If you can't bring your best self (or her close cousin, your almost best self) to work, you have no business being there. Just like I don't want you coming in with the flu and spreading that plague amongst the patients and staff while whining about how crappy you feel all night, I also don't want you walking in the door already dreading the day, or when your mind is clearly elsewhere. Whatever you call it: a sick day, a personal day, a mental health day- TAKE IT IF YOU NEED IT. ALWAYS. Like with any illness, if you take so many that your boss wants to talk about the attendance policy with you, then your illness is impacting your day to day life, and needs professional treatment. Or you need a new job. I think most of us have some kind of a code, or set of guidelines, about times it is absolutely not okay to do this. Some of mine include: 1. I won't take a personal day if I know we have a critical staffing situation already (e.g. floor is full, we are going to be short 4 nurses already and everyone will have unsafe assignments even if we get every float nurse in the hospital.) 2. I won't take a personal day on a holiday or the days before/after holidays 3. I won't take a personal day on an overtime shift that I signed up for recently 4. I'll do my due diligence when taking a personal day in the summer during vacation/wedding season (double check staffing or census) 5. I won't call out if I'm in charge and there is no one else scheduled to work who has been trained as a charge RN, unless I can get a buddy to pick up a shift and cover for me. It's not safe or fair to expect someone to be in charge of a busy CICU with no training
  11. CCU BSN RN

    PVC's, APC's No Treatment?

    Yes, I was speaking of critically ill patients with advanced heart failure. Sorry. My viewpoint is colored by my experience, just like yours. Ibutilide is wonderful in an EP lab, but do you really want a first year medical resident ordering it and overseeing its use overnight in an ICU? I believe only our EP attendings are even allowed to place orders for Ibutilide at our institution, given that it carries a black box warning and 2.5% of those treated will develop Torsades. I wouldn't accept that a relatively young and healthy patient is having prolonged periods of ventricular bigeminy, esp associated with ANY symptoms. If we're talking outpatients and Holter monitors, which I somehow missed the first time around, I'd be looking for causes in their lifestyle. In the hospital setting, we control quite a few variables. In the real world, your patients are smoking cigarettes, using cocaine and other drugs, drinking 15 shots of espresso a day, mixing up their medications, being dehydrated, eating poorly or drinking ETOH causing electrolyte imbalances, etc. There are a TON of variables to consider here before we start talking about one, definite course of treatment. I'm not saying I wouldn't do any further workup of an outpatient, but I'd be putting it in context and discussing lifestyle modifications, especially in a hemodynamically stable patient without significant symptom burden. So, I don't disagree with you, for the subset of patients who require EP involvement, and have an electrical conduction issue of unclear etiology. Ablation, Ibutilide, these are good options there.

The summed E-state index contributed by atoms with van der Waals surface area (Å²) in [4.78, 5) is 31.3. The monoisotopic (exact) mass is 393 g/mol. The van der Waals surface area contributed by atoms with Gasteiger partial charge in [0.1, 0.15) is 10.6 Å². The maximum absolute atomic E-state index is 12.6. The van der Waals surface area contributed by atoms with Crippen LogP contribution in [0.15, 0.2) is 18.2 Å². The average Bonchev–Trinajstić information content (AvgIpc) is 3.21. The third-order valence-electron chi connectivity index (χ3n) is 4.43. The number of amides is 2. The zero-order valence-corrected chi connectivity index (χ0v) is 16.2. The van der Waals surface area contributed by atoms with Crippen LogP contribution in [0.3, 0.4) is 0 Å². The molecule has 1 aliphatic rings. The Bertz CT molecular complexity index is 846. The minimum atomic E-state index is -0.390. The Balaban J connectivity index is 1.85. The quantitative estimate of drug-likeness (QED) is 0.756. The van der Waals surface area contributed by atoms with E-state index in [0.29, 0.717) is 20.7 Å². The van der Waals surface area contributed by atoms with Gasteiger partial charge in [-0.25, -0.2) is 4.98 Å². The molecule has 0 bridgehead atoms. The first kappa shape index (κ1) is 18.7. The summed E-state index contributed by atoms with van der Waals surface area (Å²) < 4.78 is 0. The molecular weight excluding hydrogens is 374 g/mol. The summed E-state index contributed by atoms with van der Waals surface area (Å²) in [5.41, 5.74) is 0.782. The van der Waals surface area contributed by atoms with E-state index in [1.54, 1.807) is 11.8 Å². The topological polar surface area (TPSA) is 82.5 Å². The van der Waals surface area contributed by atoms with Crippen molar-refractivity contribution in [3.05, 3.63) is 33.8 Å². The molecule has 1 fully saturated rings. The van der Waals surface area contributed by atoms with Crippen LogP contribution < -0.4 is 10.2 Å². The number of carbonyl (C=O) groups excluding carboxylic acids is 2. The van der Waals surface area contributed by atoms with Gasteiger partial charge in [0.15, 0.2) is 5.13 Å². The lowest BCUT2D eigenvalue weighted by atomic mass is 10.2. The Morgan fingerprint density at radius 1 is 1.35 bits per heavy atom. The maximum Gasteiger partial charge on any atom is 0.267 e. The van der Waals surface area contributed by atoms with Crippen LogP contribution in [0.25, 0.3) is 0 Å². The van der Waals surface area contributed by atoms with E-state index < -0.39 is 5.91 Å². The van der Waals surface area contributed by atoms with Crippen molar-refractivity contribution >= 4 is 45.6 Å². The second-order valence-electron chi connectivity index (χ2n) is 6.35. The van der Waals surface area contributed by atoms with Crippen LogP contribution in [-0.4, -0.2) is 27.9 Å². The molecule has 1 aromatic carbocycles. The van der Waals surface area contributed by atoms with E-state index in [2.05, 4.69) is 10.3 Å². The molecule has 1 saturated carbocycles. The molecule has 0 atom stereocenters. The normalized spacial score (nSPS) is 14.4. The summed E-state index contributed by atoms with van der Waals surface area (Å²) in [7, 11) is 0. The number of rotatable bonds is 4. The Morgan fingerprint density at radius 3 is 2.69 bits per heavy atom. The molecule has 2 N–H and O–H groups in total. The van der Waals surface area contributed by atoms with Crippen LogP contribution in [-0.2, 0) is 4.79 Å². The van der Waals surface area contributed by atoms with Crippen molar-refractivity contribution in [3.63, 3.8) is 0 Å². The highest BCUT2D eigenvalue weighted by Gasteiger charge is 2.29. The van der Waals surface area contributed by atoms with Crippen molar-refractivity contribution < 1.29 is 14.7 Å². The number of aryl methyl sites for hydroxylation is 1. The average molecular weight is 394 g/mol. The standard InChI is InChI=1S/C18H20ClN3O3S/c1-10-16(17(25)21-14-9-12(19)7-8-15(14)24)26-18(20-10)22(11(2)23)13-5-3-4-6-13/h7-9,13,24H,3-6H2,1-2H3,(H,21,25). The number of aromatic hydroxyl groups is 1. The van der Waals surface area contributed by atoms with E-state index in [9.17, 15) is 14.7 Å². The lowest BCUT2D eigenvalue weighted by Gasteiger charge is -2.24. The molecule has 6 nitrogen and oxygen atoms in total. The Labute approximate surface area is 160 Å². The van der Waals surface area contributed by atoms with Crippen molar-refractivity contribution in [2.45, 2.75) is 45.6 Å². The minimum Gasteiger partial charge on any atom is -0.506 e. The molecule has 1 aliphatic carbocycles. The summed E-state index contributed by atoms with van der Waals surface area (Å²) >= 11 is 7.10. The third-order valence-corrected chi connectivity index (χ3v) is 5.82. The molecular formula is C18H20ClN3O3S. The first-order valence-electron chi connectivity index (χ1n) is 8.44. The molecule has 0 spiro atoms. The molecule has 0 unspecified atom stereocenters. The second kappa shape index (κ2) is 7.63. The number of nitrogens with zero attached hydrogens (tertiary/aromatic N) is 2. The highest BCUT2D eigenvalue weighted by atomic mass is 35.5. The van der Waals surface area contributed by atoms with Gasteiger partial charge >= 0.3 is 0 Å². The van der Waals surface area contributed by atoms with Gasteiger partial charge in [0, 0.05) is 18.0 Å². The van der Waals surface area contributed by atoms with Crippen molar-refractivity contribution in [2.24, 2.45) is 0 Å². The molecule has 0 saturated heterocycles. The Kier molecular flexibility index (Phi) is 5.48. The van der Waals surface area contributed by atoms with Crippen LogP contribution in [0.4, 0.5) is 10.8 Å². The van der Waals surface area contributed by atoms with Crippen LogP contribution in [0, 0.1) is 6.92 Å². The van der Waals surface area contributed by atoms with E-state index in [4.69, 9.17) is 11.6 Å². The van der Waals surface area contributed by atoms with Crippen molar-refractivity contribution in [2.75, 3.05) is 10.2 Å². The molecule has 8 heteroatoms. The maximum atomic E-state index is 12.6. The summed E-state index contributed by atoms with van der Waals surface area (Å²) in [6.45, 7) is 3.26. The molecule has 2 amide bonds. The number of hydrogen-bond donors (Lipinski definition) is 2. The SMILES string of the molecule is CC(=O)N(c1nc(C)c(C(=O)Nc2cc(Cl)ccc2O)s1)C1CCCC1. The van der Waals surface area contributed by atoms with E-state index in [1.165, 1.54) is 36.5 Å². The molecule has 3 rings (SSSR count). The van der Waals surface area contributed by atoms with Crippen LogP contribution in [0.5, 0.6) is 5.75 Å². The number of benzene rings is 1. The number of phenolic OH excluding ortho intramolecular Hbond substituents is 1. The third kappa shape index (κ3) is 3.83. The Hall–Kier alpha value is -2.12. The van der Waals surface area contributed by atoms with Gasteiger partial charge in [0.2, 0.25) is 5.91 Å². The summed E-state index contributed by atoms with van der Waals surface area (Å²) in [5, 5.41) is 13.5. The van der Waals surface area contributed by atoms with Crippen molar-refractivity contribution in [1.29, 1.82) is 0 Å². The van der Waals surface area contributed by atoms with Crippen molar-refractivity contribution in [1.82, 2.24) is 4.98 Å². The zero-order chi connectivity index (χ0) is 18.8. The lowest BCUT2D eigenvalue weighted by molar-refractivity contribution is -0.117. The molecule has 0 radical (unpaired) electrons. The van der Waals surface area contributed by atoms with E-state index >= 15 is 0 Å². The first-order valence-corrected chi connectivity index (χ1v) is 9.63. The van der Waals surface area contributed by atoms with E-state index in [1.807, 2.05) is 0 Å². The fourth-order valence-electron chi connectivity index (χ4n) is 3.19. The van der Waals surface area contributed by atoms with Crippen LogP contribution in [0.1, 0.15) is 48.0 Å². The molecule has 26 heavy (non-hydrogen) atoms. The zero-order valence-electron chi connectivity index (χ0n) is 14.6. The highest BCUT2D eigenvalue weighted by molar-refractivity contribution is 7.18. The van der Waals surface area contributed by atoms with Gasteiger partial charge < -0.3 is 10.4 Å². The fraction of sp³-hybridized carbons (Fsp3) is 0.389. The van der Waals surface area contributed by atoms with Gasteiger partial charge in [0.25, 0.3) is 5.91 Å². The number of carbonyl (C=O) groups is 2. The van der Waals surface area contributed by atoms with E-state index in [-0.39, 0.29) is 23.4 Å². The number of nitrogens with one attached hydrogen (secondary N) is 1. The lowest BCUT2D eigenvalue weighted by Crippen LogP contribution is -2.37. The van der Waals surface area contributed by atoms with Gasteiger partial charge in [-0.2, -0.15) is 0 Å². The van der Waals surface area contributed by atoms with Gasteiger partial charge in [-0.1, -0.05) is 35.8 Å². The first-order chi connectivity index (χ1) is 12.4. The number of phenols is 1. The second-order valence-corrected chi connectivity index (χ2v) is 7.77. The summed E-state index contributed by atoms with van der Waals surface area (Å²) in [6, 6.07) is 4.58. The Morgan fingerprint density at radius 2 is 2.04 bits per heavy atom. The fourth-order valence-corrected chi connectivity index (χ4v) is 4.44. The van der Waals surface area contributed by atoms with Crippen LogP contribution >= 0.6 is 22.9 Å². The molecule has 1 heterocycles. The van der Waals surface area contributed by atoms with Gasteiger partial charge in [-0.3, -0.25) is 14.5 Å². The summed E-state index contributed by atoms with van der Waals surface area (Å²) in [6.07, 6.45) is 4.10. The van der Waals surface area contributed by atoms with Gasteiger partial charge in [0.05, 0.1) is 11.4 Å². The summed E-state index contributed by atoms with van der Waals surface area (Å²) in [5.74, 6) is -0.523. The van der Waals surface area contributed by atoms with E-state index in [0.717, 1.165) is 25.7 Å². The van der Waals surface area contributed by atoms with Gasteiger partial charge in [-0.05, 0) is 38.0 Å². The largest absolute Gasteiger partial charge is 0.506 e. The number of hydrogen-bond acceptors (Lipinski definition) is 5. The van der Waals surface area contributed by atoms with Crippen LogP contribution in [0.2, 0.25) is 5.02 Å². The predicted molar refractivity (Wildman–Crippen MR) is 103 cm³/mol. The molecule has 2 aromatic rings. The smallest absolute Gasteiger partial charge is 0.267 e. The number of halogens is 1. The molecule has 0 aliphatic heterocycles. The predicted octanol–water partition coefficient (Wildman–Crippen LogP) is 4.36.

12. CCU BSN RN

    New Grad starting in CVICU SOS

    The best thing you can do to prepare...study hard and pass your last semester of nursing school and your boards. You don't need your soul saved over a job you don't even have yet, and won't even have the necessary qualifications for for probably close to 8 or 9 months. Wasting brain space on PA pressures and IABP management when they won't be covered on your boards doesn't necessarily seem like the best choice. Come back and ask this again once you've graduated, passed your boards, and secured a job offer. And again, best of luck with those things, but don't jump the gun.
  13. CCU BSN RN

    PVC's, APC's No Treatment?

    With advances in medicine, heart failure patients are living longer. They have a lot of ectopy because their hearts suck. I'm not saying you shouldn't get lytes, and EKG, and keep your K>4 and Mg>2, and give your BB if it's indicated. Consider a few things about Lidocaine: can put your patient into VT and literally cause a code while you're pushing it. Also, lidocaine toxicity isn't too fun when they've been on a gtt for too long. Amio instead? Well, that's toxic to literally every organ, blows veins quicker than you can demand a central line, and has a half life of approximately 4 nuclear winters. A few ectopic beats (or even sustained bigeminy) in a mentating patient with otherwise stable vitals? Kind of seems like asking for trouble to aggressively treat that, don't you think?
  14. CCU BSN RN

    Shortages r/t Puerto Rico

    Puerto Rico has manufacturing plants for literally every major Pharma company. These plants don't have power, they all have generators but often not the gas to run them, not to mention that their employees can't physically get to work in the rugged terrain. we're already having critical shortages of several meds, products, and supplies, and given the dismal timeline for restoring the power grid in PR, I have no doubt that we'll be dealing with more shortages every day for awhile. The minibags of D5W and NS were a loss, but I could cope. The shortage of Morphine and Dilaudid have been particularly rough for my patients in the last few weeks, as they're recovering from cardiac surgery and obviously in need of IV pain management. The shortage of IV KCl is presenting serious challenges. So what shortages are hurting you guys the most? How do you think our hospitals are going to compensate for them? Just curious how everyone else is being impacted and what your thoughts are
  15. CCU BSN RN

    Am I too small to be a nurse?

    Funny how we don't demonize overweight nurses who smoke and are in terrible shape (like myself, I can't do more than 2 minutes of chest compressions effectively), but it's societally okay to suggest that you're 'too small'. I've known plenty of nurses who were barely 5 feet tall and scrawny. A lot of them wound up in NICU, where their patients typically weigh 1-7 pounds. Honestly other than needing a stool for CPR and being moderately irked when I can't reach the top shelf of the Pyxis, my limited height has never posed any issue that I'm aware of.
  16. CCU BSN RN


    I've floated within other telemetry floors (our float cluster, if you will) several times in the 5ish years I was a telemetry nurse. I've cried at least 50% of those shifts. I hate floating, I don't even know where to find a flush or how to access the Pyxis, and why the heck are all my CHF patients seemingly about to flash? And what is the RT's number on these floors? How does their intern/resident/PA/NP structure work? Who is covering them? Do they have an NP for stupid crap but you call the hospitalist for everything else? And what's the code to the med room again? No one has time to answer these questions, that's why you were floated here in the first place, because they're absurdly short-staffed. So, if an experienced nurse gets unbelievably overwhelmed floating to floors very similar to her own...can we all extrapolate from that how awful it could potentially be for someone to float to a care area completely foreign to them? Because I can, and it sounds like a terrible idea.